Get to know D.C. with our daily newsletter

We dive deep on the day’s biggest story and share links to everything you need to know.

The critical element that defeats the drive to create a National Slavery Museum on par with the Holocaust Museum would be a national sense of contrition (The Mail, 2/27). It is important to remember that in this country—where even the mention of a symbolic apology is so controversial—a history of hundreds of years of death and slavery in America hasn’t quite been considered so terrible.

While today the flags and symbols of the Third Reich can only be publicly worn or displayed at extreme risk to the owner, the same cannot be said for the symbols of the Confederacy. During my years of living in one of the Southern states, I could catch glimpses of that time woven into the state flags displayed in schools and other government buildings, to say nothing of clothing and house-mounted flags. Even now, in Maryland few days pass between my seeing yet another car or truck proudly displaying the Stars and Bars. I don’t wish to say that all who do make such displays aspire to be slaveholders. The formation of the Confederacy was about more than just the enslavement of Africans—and the Nazi Party was about more than just concentration camps. I spent four years in Germany and never once saw a festive re-enactment of the siege of Berlin featuring local history buffs in accurate costume trotting about a local park. An argument like “We’re not getting into the politics of what went on, only commemorating our brave German forefathers who fought and died for what they believed in” would fall on deaf ears. They would be justly encouraged to remove themselves from the sight of decent men, women, and children. That this polite society allows—even encourages in some regions—similar “Rebel worship” is proof that true repentance is very distant.

In literature, one could say the Big Story of the Second World War as relating to the Jewish holocaust was The Diary of Anne Frank—a tragic tale of a family forced into hiding until their untimely end. Here, the immortal tale of the Civil War is Gone With the Wind, where the heroes had little problem with subjugating other humans for their own purposes. Those who are enslaved seem content and docile with their station. The oppression, rapes, mutilations, murders, and other such acts characteristic of American enslavement don’t get much screen time at all. We are to feel sorry for the main characters when they lose their battles and homes. That whole lifestyle on the plantation has become the picture of the romantic ideal in this society as shown by the popularity of fiction surrounding those times.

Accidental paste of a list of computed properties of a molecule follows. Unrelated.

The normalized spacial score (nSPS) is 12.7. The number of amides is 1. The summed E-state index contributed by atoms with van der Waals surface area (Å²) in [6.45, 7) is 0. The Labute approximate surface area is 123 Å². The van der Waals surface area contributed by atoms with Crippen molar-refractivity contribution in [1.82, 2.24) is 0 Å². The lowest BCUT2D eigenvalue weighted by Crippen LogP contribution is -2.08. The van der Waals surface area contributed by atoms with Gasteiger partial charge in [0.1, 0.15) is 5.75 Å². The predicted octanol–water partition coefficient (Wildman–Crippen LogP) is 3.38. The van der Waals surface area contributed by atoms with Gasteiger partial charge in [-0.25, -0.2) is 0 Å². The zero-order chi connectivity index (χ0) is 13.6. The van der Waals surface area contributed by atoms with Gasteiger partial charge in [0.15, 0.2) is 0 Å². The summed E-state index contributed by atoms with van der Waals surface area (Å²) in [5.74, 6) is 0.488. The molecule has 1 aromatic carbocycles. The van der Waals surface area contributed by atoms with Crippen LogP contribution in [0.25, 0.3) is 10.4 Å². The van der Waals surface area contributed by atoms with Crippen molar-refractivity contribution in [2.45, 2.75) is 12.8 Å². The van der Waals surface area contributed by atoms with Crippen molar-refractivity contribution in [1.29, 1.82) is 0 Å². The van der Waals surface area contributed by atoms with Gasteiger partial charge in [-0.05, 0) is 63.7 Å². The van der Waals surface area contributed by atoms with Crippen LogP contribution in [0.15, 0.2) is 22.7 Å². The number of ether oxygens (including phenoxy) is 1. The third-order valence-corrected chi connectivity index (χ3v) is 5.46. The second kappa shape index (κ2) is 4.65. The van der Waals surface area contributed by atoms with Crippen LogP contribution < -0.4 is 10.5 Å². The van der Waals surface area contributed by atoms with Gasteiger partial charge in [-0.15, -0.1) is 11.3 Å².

When slavery and its traceable aftereffects on a people and society are brought up, the accepted response has become “Come on, that was 400 years ago.” Slavery in this country has not been forgotten—worse, it has been diminished. Its ugly truths have been touched up and reshot so they won’t clash so harshly with this country’s self-image. When time is not enough to distance the tragedy, the reduction of the scale, immorality, and cruelty add that extra dimension of comfy space so people can still worship Dixie. Returning to Gone With the Wind—the highest grossing movie in U.S. history when adjusted for inflation—Tara and all it symbolized burn down to great lamentation. For this country to construct a proper museum documenting the horrors of slavery, it would have to burn Tara again—an act it is obviously not prepared to do.

College Park, Md.

via the Internet